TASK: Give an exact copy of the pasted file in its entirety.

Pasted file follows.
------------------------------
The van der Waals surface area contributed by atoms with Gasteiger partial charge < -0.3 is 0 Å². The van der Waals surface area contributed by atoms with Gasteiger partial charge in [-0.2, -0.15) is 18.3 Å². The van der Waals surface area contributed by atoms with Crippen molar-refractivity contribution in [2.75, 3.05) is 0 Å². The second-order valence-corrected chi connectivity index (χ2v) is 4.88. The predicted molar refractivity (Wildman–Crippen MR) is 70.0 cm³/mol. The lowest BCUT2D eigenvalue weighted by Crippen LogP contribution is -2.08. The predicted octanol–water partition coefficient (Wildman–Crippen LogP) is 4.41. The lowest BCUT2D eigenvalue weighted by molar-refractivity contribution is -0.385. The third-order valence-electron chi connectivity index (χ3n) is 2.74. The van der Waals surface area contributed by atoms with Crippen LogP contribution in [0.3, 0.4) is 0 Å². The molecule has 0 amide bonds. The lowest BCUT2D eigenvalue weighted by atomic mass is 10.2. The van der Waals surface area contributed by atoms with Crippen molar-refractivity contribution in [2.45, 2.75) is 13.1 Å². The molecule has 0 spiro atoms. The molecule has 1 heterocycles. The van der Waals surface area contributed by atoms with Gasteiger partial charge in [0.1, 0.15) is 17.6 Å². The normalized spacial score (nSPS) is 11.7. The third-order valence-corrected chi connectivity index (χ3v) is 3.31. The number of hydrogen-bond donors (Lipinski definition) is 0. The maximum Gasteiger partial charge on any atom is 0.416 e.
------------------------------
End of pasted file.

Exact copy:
The van der Waals surface area contributed by atoms with Gasteiger partial charge < -0.3 is 0 Å². The van der Waals surface area contributed by atoms with Gasteiger partial charge in [-0.2, -0.15) is 18.3 Å². The van der Waals surface area contributed by atoms with Crippen molar-refractivity contribution in [2.75, 3.05) is 0 Å². The second-order valence-corrected chi connectivity index (χ2v) is 4.88. The predicted molar refractivity (Wildman–Crippen MR) is 70.0 cm³/mol. The lowest BCUT2D eigenvalue weighted by Crippen LogP contribution is -2.08. The predicted octanol–water partition coefficient (Wildman–Crippen LogP) is 4.41. The lowest BCUT2D eigenvalue weighted by molar-refractivity contribution is -0.385. The third-order valence-electron chi connectivity index (χ3n) is 2.74. The van der Waals surface area contributed by atoms with Crippen LogP contribution in [0.3, 0.4) is 0 Å². The molecule has 0 amide bonds. The lowest BCUT2D eigenvalue weighted by atomic mass is 10.2. The van der Waals surface area contributed by atoms with Crippen molar-refractivity contribution in [2.45, 2.75) is 13.1 Å². The molecule has 0 spiro atoms. The molecule has 1 heterocycles. The van der Waals surface area contributed by atoms with Gasteiger partial charge in [0.1, 0.15) is 17.6 Å². The normalized spacial score (nSPS) is 11.7. The third-order valence-corrected chi connectivity index (χ3v) is 3.31. The number of hydrogen-bond donors (Lipinski definition) is 0. The maximum Gasteiger partial charge on any atom is 0.416 e.